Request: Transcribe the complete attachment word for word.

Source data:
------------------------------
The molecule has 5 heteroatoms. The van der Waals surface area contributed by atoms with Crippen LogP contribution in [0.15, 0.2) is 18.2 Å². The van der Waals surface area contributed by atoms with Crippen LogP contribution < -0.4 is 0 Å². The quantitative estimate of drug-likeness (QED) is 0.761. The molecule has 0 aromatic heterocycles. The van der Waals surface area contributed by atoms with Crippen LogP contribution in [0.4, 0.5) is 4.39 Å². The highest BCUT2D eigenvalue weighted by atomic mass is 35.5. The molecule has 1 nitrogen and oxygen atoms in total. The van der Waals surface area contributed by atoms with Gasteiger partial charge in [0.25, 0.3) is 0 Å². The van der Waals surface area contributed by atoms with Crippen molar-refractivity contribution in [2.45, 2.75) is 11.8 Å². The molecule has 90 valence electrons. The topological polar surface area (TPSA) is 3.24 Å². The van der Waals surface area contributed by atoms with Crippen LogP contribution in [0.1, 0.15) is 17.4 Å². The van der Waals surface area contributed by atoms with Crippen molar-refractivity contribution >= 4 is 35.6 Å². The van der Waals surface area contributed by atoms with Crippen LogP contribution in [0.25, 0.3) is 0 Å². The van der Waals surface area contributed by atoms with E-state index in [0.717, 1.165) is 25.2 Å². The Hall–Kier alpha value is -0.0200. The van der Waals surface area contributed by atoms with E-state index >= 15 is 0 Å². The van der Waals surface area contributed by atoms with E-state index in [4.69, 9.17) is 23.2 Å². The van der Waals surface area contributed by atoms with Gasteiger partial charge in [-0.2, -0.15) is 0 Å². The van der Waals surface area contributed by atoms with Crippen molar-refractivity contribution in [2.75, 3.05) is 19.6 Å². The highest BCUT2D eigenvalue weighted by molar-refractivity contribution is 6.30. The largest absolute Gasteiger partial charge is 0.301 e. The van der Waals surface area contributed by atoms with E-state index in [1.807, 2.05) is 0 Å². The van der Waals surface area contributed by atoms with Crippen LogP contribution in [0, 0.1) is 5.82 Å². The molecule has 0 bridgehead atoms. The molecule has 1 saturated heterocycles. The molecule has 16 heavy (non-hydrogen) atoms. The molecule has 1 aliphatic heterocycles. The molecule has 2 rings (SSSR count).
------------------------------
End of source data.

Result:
The molecule has 5 heteroatoms. The van der Waals surface area contributed by atoms with Crippen LogP contribution in [0.15, 0.2) is 18.2 Å². The van der Waals surface area contributed by atoms with Crippen LogP contribution < -0.4 is 0 Å². The quantitative estimate of drug-likeness (QED) is 0.761. The molecule has 0 aromatic heterocycles. The van der Waals surface area contributed by atoms with Crippen LogP contribution in [0.4, 0.5) is 4.39 Å². The highest BCUT2D eigenvalue weighted by atomic mass is 35.5. The molecule has 1 nitrogen and oxygen atoms in total. The van der Waals surface area contributed by atoms with Gasteiger partial charge in [0.25, 0.3) is 0 Å². The van der Waals surface area contributed by atoms with Crippen molar-refractivity contribution in [2.45, 2.75) is 11.8 Å². The molecule has 90 valence electrons. The topological polar surface area (TPSA) is 3.24 Å². The van der Waals surface area contributed by atoms with Crippen LogP contribution in [0.1, 0.15) is 17.4 Å². The van der Waals surface area contributed by atoms with Crippen molar-refractivity contribution >= 4 is 35.6 Å². The van der Waals surface area contributed by atoms with Crippen LogP contribution in [0.25, 0.3) is 0 Å². The van der Waals surface area contributed by atoms with E-state index in [0.717, 1.165) is 25.2 Å². The Hall–Kier alpha value is -0.0200. The van der Waals surface area contributed by atoms with E-state index >= 15 is 0 Å². The van der Waals surface area contributed by atoms with E-state index in [4.69, 9.17) is 23.2 Å². The van der Waals surface area contributed by atoms with Gasteiger partial charge in [-0.2, -0.15) is 0 Å². The van der Waals surface area contributed by atoms with Crippen molar-refractivity contribution in [2.75, 3.05) is 19.6 Å². The highest BCUT2D eigenvalue weighted by molar-refractivity contribution is 6.30. The largest absolute Gasteiger partial charge is 0.301 e. The van der Waals surface area contributed by atoms with E-state index in [1.807, 2.05) is 0 Å². The van der Waals surface area contributed by atoms with Crippen LogP contribution in [0, 0.1) is 5.82 Å². The molecule has 0 bridgehead atoms. The molecule has 1 saturated heterocycles. The molecule has 16 heavy (non-hydrogen) atoms. The molecule has 1 aliphatic heterocycles. The molecule has 2 rings (SSSR count).